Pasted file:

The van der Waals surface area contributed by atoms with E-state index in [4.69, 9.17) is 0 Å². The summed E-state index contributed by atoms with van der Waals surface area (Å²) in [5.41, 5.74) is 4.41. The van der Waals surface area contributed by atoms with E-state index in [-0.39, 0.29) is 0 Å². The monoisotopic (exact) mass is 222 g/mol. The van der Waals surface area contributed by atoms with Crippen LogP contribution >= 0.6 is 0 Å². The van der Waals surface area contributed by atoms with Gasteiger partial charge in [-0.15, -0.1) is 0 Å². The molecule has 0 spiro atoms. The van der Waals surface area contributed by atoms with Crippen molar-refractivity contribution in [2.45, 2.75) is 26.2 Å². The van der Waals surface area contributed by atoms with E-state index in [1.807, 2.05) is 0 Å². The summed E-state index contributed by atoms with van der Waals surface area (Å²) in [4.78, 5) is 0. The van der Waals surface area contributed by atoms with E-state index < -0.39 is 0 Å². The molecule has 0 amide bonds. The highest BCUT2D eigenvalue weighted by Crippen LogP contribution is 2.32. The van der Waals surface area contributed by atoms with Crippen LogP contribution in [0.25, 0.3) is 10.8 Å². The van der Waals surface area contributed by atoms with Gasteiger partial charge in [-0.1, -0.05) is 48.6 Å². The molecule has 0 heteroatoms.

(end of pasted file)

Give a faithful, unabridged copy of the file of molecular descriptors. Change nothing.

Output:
The van der Waals surface area contributed by atoms with E-state index in [4.69, 9.17) is 0 Å². The summed E-state index contributed by atoms with van der Waals surface area (Å²) in [5.41, 5.74) is 4.41. The van der Waals surface area contributed by atoms with E-state index in [-0.39, 0.29) is 0 Å². The monoisotopic (exact) mass is 222 g/mol. The van der Waals surface area contributed by atoms with Crippen LogP contribution >= 0.6 is 0 Å². The van der Waals surface area contributed by atoms with Gasteiger partial charge in [-0.15, -0.1) is 0 Å². The molecule has 0 spiro atoms. The van der Waals surface area contributed by atoms with Crippen molar-refractivity contribution in [2.45, 2.75) is 26.2 Å². The van der Waals surface area contributed by atoms with E-state index in [1.807, 2.05) is 0 Å². The summed E-state index contributed by atoms with van der Waals surface area (Å²) in [4.78, 5) is 0. The van der Waals surface area contributed by atoms with E-state index < -0.39 is 0 Å². The molecule has 0 amide bonds. The highest BCUT2D eigenvalue weighted by Crippen LogP contribution is 2.32. The van der Waals surface area contributed by atoms with Crippen LogP contribution in [0.25, 0.3) is 10.8 Å². The van der Waals surface area contributed by atoms with Gasteiger partial charge in [-0.1, -0.05) is 48.6 Å². The molecule has 0 heteroatoms.